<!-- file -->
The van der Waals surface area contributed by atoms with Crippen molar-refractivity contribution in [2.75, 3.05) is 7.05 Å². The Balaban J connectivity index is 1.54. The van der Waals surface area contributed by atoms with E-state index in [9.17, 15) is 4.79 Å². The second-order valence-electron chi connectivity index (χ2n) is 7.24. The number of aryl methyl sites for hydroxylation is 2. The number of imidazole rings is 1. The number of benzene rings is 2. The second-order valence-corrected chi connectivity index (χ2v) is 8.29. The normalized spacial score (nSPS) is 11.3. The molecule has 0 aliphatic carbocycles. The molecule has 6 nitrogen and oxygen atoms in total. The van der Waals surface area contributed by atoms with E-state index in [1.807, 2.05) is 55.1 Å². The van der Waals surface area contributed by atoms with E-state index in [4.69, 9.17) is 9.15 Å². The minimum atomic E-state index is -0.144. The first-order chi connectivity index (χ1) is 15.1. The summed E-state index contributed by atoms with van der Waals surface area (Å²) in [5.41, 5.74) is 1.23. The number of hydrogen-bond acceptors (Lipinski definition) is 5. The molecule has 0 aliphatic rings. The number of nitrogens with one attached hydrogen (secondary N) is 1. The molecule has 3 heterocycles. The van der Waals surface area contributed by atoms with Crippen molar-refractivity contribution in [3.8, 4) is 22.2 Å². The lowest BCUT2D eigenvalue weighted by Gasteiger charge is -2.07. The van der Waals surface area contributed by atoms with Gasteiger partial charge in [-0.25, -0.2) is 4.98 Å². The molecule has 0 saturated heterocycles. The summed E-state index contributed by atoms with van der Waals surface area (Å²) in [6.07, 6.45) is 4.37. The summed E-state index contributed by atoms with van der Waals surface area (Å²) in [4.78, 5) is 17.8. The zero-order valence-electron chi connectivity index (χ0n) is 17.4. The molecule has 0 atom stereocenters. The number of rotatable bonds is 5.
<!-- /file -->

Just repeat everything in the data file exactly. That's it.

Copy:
The van der Waals surface area contributed by atoms with Crippen molar-refractivity contribution in [2.75, 3.05) is 7.05 Å². The Balaban J connectivity index is 1.54. The van der Waals surface area contributed by atoms with E-state index in [9.17, 15) is 4.79 Å². The second-order valence-electron chi connectivity index (χ2n) is 7.24. The number of aryl methyl sites for hydroxylation is 2. The number of imidazole rings is 1. The number of benzene rings is 2. The second-order valence-corrected chi connectivity index (χ2v) is 8.29. The normalized spacial score (nSPS) is 11.3. The molecule has 0 aliphatic carbocycles. The molecule has 6 nitrogen and oxygen atoms in total. The van der Waals surface area contributed by atoms with E-state index in [1.807, 2.05) is 55.1 Å². The van der Waals surface area contributed by atoms with E-state index in [4.69, 9.17) is 9.15 Å². The minimum atomic E-state index is -0.144. The first-order chi connectivity index (χ1) is 15.1. The summed E-state index contributed by atoms with van der Waals surface area (Å²) in [5.41, 5.74) is 1.23. The number of hydrogen-bond acceptors (Lipinski definition) is 5. The molecule has 0 aliphatic rings. The number of nitrogens with one attached hydrogen (secondary N) is 1. The molecule has 3 heterocycles. The van der Waals surface area contributed by atoms with Crippen molar-refractivity contribution in [3.8, 4) is 22.2 Å². The lowest BCUT2D eigenvalue weighted by Gasteiger charge is -2.07. The van der Waals surface area contributed by atoms with Gasteiger partial charge in [-0.25, -0.2) is 4.98 Å². The molecule has 0 saturated heterocycles. The summed E-state index contributed by atoms with van der Waals surface area (Å²) in [6.07, 6.45) is 4.37. The summed E-state index contributed by atoms with van der Waals surface area (Å²) in [4.78, 5) is 17.8. The zero-order valence-electron chi connectivity index (χ0n) is 17.4. The molecule has 0 atom stereocenters. The number of rotatable bonds is 5.